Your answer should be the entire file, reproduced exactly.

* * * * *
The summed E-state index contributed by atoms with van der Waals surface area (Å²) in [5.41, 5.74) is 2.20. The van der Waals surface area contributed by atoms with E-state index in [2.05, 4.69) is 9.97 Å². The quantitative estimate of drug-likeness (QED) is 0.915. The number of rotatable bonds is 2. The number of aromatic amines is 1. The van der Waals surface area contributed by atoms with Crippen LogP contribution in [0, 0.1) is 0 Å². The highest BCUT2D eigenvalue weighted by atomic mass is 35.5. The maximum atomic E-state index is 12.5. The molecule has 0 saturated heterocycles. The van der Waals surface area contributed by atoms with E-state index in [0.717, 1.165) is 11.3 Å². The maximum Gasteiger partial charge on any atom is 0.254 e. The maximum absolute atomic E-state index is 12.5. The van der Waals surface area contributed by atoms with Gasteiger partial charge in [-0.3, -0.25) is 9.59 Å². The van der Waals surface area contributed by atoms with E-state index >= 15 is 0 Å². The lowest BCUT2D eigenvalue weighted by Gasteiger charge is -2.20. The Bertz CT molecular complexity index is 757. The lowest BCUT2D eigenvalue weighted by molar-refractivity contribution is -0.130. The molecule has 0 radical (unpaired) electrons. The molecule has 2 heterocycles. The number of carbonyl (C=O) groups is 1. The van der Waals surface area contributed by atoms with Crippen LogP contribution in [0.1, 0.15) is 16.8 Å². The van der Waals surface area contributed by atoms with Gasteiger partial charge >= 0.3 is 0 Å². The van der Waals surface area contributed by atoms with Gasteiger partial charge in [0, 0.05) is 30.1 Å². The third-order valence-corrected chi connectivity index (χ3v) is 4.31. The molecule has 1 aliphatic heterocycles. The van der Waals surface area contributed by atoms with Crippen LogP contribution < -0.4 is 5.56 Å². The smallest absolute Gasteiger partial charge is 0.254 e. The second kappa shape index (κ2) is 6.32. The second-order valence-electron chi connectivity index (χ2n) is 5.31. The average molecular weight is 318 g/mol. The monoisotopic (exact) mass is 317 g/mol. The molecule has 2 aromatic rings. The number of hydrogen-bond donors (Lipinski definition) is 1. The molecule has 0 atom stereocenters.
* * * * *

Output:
The summed E-state index contributed by atoms with van der Waals surface area (Å²) in [5.41, 5.74) is 2.20. The van der Waals surface area contributed by atoms with E-state index in [2.05, 4.69) is 9.97 Å². The quantitative estimate of drug-likeness (QED) is 0.915. The number of rotatable bonds is 2. The number of aromatic amines is 1. The van der Waals surface area contributed by atoms with Crippen LogP contribution in [0, 0.1) is 0 Å². The highest BCUT2D eigenvalue weighted by atomic mass is 35.5. The maximum atomic E-state index is 12.5. The molecule has 0 saturated heterocycles. The van der Waals surface area contributed by atoms with E-state index in [0.717, 1.165) is 11.3 Å². The maximum Gasteiger partial charge on any atom is 0.254 e. The maximum absolute atomic E-state index is 12.5. The van der Waals surface area contributed by atoms with Gasteiger partial charge in [-0.3, -0.25) is 9.59 Å². The van der Waals surface area contributed by atoms with E-state index >= 15 is 0 Å². The lowest BCUT2D eigenvalue weighted by Gasteiger charge is -2.20. The Bertz CT molecular complexity index is 757. The lowest BCUT2D eigenvalue weighted by molar-refractivity contribution is -0.130. The molecule has 0 radical (unpaired) electrons. The molecule has 2 heterocycles. The number of carbonyl (C=O) groups is 1. The van der Waals surface area contributed by atoms with Crippen LogP contribution in [0.1, 0.15) is 16.8 Å². The van der Waals surface area contributed by atoms with Gasteiger partial charge >= 0.3 is 0 Å². The van der Waals surface area contributed by atoms with Gasteiger partial charge in [0, 0.05) is 30.1 Å². The third-order valence-corrected chi connectivity index (χ3v) is 4.31. The molecule has 1 aliphatic heterocycles. The van der Waals surface area contributed by atoms with Crippen LogP contribution < -0.4 is 5.56 Å². The smallest absolute Gasteiger partial charge is 0.254 e. The second kappa shape index (κ2) is 6.32. The second-order valence-electron chi connectivity index (χ2n) is 5.31. The average molecular weight is 318 g/mol. The monoisotopic (exact) mass is 317 g/mol. The molecule has 2 aromatic rings. The number of hydrogen-bond donors (Lipinski definition) is 1. The molecule has 0 atom stereocenters.